My afternoon shoot took me into large storage sheds, snaking my way through pipes and conveyor belts inside and out, squeezing between tanks and bins, and into fields and along fence-lines. Some shots were at 15 yards, some at 75 yards, but the majority were between 40-50 yards. A small percentage of my shots were at birds feeding on the ground, but I took the most shooting upwards along the roof-line or perched high up on wires and pipes where the birds staged between feeding and roosting spots. I had to be even more careful with my backdrops than usual, because putting out well over 30 fpe I had to consider the possibility of pass through. The 300 cc air tank provided me enough shots that I could have stayed out all afternoon if my schedule had not been forcing me on-wards.

This 6 shot group using JSB Exact 15.8 .22 caliber pellets showed me the rifle had made it through the airline baggage carriers without incident, and that I was ready to shoot!Before starting on this shoot, I did a quick 6 shot group to check my zero, which is always a good idea after traveling with your rifle, especially if traveling by air! I wasn’t shooting to test accuracy, I’d already done that before leaving home and I’d printed out a trajectory chart so that I knew where the pellet would hit at various distances. I just wanted to make sure the gun hadn’t taken a jolt that threw off the alignment. You’d be surprised how often this happens, and even a slight shift in the POI can really mess up your hunt.

Pigeons were constantly flying into perch on these pipes before entering a whole in the wall of the building where they nested. This was right over equipment covered in a layer of guano. No wonder they wasn’t these birds gone.

I shot here for about an hour and a half, and dropped a couple dozen birds. I recovered some, the barn cats ran out and grabbed a few, and some I could not get to because they landed on roofs or other inaccessible spots. I did collect up those I could, which you see here with the Renegade. I used this bullpup for feathers and fur, and found it a great little hunting rifle. I’d used the Pulsar, which is the electronic big brother of the Renegade, and it is a fine air rifle. However, I really enjoyed the refined simplicity of the Renegade, which forgoes the electronics everywhere but the HTU trigger. And what a great trigger it is, which is something of a rarity on bullpup designs, particularly on those guns not purpose designed to be a bullpup.

A few the birds I collected on this short shoot. During the course of the week I was really impressed with theb Renegade while out after these birds and rabbits…. and there were a lot of rabbits, but that’s another post!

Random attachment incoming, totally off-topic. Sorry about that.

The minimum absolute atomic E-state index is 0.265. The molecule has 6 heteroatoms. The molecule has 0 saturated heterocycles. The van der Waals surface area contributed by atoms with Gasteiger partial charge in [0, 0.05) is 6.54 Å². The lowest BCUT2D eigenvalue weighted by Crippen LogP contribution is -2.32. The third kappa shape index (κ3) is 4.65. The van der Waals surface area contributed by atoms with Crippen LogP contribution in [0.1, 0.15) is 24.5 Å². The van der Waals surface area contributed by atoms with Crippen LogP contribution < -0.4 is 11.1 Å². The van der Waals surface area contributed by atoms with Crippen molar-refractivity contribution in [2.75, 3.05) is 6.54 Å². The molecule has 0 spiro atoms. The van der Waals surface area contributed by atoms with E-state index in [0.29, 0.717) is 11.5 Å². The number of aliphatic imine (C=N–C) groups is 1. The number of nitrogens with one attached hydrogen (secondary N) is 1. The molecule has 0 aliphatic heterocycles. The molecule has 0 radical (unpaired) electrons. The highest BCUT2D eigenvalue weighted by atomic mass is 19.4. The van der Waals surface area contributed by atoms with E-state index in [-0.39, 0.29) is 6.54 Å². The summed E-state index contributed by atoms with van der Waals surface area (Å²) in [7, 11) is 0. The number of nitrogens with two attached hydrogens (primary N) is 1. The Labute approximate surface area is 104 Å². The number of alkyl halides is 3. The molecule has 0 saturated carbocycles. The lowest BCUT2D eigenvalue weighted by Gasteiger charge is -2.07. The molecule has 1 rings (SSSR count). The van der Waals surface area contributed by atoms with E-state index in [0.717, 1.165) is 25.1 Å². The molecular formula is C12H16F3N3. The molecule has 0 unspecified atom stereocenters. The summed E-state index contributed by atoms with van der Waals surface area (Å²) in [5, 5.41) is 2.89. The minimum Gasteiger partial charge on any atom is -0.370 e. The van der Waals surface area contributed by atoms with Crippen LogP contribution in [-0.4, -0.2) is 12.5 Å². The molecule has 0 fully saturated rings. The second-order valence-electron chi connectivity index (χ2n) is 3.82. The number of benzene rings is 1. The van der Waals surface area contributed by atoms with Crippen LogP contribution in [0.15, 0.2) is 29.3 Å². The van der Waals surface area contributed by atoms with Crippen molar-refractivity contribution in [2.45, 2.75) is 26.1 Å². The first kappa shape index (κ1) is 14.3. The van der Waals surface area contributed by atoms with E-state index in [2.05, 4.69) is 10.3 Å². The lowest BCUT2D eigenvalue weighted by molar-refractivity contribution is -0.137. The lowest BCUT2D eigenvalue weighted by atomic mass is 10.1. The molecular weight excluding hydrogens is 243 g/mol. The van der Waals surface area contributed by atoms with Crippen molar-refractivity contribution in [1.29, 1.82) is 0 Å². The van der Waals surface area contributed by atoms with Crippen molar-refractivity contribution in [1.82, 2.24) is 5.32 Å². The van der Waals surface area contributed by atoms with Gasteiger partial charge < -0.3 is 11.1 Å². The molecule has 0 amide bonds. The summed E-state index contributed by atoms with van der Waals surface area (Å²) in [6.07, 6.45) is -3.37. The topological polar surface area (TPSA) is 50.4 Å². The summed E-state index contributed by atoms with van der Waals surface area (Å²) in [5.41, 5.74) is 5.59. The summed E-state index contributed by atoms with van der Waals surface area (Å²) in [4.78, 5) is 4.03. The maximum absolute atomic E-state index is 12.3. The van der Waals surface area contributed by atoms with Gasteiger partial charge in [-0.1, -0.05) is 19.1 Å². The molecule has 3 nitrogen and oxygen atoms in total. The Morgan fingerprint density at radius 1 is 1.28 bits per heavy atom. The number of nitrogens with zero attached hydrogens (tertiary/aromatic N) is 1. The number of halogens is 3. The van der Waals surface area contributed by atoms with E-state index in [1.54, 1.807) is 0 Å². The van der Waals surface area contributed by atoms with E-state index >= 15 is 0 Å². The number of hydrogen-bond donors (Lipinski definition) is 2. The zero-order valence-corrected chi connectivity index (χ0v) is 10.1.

I’ll be taking the Renegade with me on a prairie dog shoot next month and will report back on how it handles the winds and long ranges encountered on the South Dakota grasslands. Until then, stay well…… and get out there and shoot!

Categories: Airgun Expedition, Airguns of Arizona, bird hunting, Daystate, pest birds, Pest Control, Uncategorized | Leave a comment

Rabbit Hunt Texas Style

Just got back home from a 6 day hunting roadtrip in Texas, which was comprised of a few different hunt for small game, pest/varmints, and predators. On the good side there were a lot of small game and varminting opportunities, on the not so great side the predator hunting was touch. And it was one of those situations that are difficult to work out, with the conditions we had it should have been great! There was a new moon and it was dark, the winds at night were mild, and the temperature was on the cool side for this time of year. But in three nights of calling we had two fox, one bobcat, a skunk, and a couple of raccoons come in. I took the pair of fox, didn’t get a shot at the cat, and gave the coons and a skunk a pass.

Wer also had a tough time at first with rabbits, places that were supposed to have big populations came up empty. Then we found a place with a few, and I thought I had a half dozen on film, but it turned out that the guy operating my camera got the pause and record buttons confused and the only footage I ended up with was of the ground as he walked between shots! In desperation I called my buddy Chacho out in Odessa, and he put me on to a site loaded with rabbits. On my first hunt I grabbed my Brocock Bantam and some JSB Exacts and hit the field.

There was cactus everywhere, which made everything but standing offhand shots difficult.

There were a lot of rabbits here, both cottontails and jackrabbits. At times I’d spot a rabbit laid up in a scrape under a clump of brush, and kick up 4 more rabbits as I stalked in. I really like the Bantam, it is ergonomic and I found I could shoot offhand with it very well. My shots were from 15 to 75 yards, but I only took the longer ones when I could sit and shoot off my knee.

Hiking back in with one of the many rabbits I bagged on this outing. The Bantam in .22 hit hard and dropped the pellets right on target. I did appreciate the high shot count in this setting as well.